A state appeals court has issued a ruling that privacy-rights advocates say offers protection to people who post anonymous comments on the Internet.
The state Court of Appeals ruled Tuesday that people can’t use Arizona courts to discover the identity of those who put anonymous comments on the Internet or send anonymous e-mails unless they first prove their interests outweigh the privacy of those who posted them.
It was the first ruling of its kind in Arizona.
“This is actually a great ruling for privacy,” said Corynne McSherry, an attorney with the Electronic Frontier Foundation which lobbies and intervenes in cases involving Internet privacy.
The divided court set up a three-step test for judges to use when confronted with lawsuits by individuals or companies who contend that someone whose identity they don’t know damaged them.
Judge Ann Scott Timmer called the ruling “a balancing of the parties’ competing interests.”
The 2-1 ruling requires evidence the person whose identity is being sought “has been given adequate notice and a reasonable opportunity to respond.” That notice, usually provided through the Internet service provider, gives the person a chance to hire an attorney and fight the request and remain anonymous.
Potentially more important, the person filing suit has to show a judge there is a real case.
Attorney Charles Mudd Jr., who represents both the Internet provider and the anonymous e-mailer, said the ruling restricts the practice often used by businesses to go on a “fishing expedition.”
“The court system should not be used merely as a means of identifying (an) employee and then using that information to terminate them,” he said.
“Folks would trump up really bogus claims and use them as an excuse to find out someone’s identity who is maybe just saying something they didn’t like,”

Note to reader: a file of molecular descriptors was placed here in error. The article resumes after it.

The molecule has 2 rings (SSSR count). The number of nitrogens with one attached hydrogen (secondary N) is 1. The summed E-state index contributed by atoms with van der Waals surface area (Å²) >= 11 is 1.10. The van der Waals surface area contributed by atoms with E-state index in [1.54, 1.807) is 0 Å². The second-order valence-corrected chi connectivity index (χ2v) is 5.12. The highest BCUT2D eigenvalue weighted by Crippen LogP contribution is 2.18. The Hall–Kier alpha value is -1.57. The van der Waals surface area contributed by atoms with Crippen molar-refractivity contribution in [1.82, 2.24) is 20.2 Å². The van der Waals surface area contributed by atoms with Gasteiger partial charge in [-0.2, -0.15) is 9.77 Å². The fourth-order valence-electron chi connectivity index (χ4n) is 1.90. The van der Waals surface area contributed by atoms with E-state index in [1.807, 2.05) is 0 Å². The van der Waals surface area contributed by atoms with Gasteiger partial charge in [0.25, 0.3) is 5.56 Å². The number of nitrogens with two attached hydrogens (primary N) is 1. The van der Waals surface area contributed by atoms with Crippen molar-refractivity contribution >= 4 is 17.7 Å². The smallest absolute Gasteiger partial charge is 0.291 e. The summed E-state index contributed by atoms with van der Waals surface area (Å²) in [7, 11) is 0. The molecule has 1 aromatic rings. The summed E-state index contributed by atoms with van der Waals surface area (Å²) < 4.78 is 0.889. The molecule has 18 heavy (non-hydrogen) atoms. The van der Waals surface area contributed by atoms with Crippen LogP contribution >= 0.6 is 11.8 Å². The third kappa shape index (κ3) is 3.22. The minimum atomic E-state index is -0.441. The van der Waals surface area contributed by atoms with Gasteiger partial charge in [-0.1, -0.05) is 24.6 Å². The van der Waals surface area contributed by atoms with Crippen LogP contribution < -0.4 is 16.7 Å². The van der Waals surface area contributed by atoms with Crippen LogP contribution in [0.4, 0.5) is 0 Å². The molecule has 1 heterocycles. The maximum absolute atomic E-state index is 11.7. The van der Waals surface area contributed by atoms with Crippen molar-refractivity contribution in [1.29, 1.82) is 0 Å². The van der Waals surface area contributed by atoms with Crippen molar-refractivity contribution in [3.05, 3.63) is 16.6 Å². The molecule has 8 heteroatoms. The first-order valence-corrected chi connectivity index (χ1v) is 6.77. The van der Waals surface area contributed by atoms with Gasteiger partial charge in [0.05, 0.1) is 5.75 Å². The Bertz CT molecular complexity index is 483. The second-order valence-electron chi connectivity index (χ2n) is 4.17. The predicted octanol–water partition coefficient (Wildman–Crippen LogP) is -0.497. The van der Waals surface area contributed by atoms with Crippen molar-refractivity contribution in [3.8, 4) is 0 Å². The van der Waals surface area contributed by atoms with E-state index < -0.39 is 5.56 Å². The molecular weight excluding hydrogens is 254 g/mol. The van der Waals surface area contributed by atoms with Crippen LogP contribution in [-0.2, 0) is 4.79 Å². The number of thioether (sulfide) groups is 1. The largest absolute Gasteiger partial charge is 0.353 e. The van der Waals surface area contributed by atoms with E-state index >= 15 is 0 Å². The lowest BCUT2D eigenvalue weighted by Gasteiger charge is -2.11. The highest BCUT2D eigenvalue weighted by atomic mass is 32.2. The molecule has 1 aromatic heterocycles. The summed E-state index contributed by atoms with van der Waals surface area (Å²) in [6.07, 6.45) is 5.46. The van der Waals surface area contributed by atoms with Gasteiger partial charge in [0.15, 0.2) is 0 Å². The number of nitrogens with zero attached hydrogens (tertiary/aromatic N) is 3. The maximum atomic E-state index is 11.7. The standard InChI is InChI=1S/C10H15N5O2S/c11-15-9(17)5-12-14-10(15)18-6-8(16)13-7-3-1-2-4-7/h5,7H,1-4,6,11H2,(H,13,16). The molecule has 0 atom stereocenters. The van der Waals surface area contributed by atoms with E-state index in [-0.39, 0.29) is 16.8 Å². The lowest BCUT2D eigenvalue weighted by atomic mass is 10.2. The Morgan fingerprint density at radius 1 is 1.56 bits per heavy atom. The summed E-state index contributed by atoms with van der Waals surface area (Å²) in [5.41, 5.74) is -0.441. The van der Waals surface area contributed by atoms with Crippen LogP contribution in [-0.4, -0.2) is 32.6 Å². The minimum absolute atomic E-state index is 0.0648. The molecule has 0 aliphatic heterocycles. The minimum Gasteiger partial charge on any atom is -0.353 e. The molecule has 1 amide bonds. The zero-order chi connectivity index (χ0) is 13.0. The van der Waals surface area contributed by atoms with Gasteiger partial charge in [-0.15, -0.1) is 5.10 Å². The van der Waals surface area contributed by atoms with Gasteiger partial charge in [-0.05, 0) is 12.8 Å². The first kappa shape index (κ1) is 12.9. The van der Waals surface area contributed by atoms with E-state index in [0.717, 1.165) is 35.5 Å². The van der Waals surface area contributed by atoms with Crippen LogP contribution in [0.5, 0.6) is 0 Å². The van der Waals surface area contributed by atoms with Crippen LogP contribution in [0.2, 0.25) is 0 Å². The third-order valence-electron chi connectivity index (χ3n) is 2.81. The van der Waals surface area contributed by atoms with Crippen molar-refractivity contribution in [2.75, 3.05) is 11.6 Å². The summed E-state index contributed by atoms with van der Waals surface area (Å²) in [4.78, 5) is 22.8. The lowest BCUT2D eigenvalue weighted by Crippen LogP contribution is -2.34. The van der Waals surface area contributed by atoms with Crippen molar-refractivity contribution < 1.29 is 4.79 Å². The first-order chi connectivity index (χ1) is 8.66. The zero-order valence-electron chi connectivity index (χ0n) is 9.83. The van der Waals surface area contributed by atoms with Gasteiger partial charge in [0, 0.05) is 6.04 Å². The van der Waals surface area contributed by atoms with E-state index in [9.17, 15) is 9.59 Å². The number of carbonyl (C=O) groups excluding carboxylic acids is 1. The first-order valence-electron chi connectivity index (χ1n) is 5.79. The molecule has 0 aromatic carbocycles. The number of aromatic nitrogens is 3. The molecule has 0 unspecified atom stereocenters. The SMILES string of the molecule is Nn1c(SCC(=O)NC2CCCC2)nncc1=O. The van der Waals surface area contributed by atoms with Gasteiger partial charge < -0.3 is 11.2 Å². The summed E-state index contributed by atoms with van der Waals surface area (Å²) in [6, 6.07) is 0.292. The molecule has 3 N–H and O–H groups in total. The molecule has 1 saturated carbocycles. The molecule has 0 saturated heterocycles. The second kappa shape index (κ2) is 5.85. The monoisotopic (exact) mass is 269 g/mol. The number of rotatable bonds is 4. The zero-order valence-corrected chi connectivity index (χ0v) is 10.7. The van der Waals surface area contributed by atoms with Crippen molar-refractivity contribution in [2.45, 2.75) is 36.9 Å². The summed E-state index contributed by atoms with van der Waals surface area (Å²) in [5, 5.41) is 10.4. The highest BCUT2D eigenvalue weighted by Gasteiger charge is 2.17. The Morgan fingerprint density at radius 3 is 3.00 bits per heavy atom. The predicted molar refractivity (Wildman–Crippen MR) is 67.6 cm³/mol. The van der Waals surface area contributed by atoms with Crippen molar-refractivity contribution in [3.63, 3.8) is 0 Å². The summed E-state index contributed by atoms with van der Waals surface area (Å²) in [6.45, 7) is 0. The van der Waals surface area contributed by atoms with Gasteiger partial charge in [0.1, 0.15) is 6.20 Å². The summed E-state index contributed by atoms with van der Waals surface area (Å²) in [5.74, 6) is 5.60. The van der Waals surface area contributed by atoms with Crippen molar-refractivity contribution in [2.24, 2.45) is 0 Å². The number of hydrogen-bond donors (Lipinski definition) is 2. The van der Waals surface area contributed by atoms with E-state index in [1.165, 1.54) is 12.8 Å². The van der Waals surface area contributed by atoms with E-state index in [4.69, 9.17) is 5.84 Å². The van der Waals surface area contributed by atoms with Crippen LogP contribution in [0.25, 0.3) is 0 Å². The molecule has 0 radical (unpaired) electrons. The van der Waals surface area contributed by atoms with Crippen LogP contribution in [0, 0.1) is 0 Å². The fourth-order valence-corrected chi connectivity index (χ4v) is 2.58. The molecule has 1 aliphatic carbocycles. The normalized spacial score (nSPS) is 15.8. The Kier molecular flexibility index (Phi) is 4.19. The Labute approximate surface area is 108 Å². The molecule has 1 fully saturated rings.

Finally, even if a judge concludes there is a legitimate claim, such as evidence someone hacked into a company’s computer, that doesn’t end the matter: A judge can order an Internet provider to surrender the name of the poster only if that balancing test favors disclosure.
The case before the court involved Mobilisa Inc., a company based in the state of Washington which provides wireless and mobile communications to customers, including government and military entities. A company executive had used his e-mail to send a personal message to a woman with whom he was involved.
Several days later, some people, including Mobilisa employees, got an anonymous e-mail with that message and the comment “is this a company you want to work for?” The mail was from an address at TheAnonymousEmail.com which is owned by The Suggestion Box, an Arizona company.
Attorneys for Mobilisa convinced an Arizona judge to force The Suggestion Box to disclose who sent the e-mail. But Tuesday’s ruling sends the case back to the judge with directions to use the new three-pronged test to determine if the company has to be forced to provide the name.
The appellate decision was not unanimous. Judge Daniel Barker said the requirement to weigh the privacy interests of the e-mailer with the needs of the person filing suit could result in situations where the plaintiff effectively is left without the ability to pursue the claim.
David Linehan, the attorney for Mobilisa, did not return a phone call seeking comment.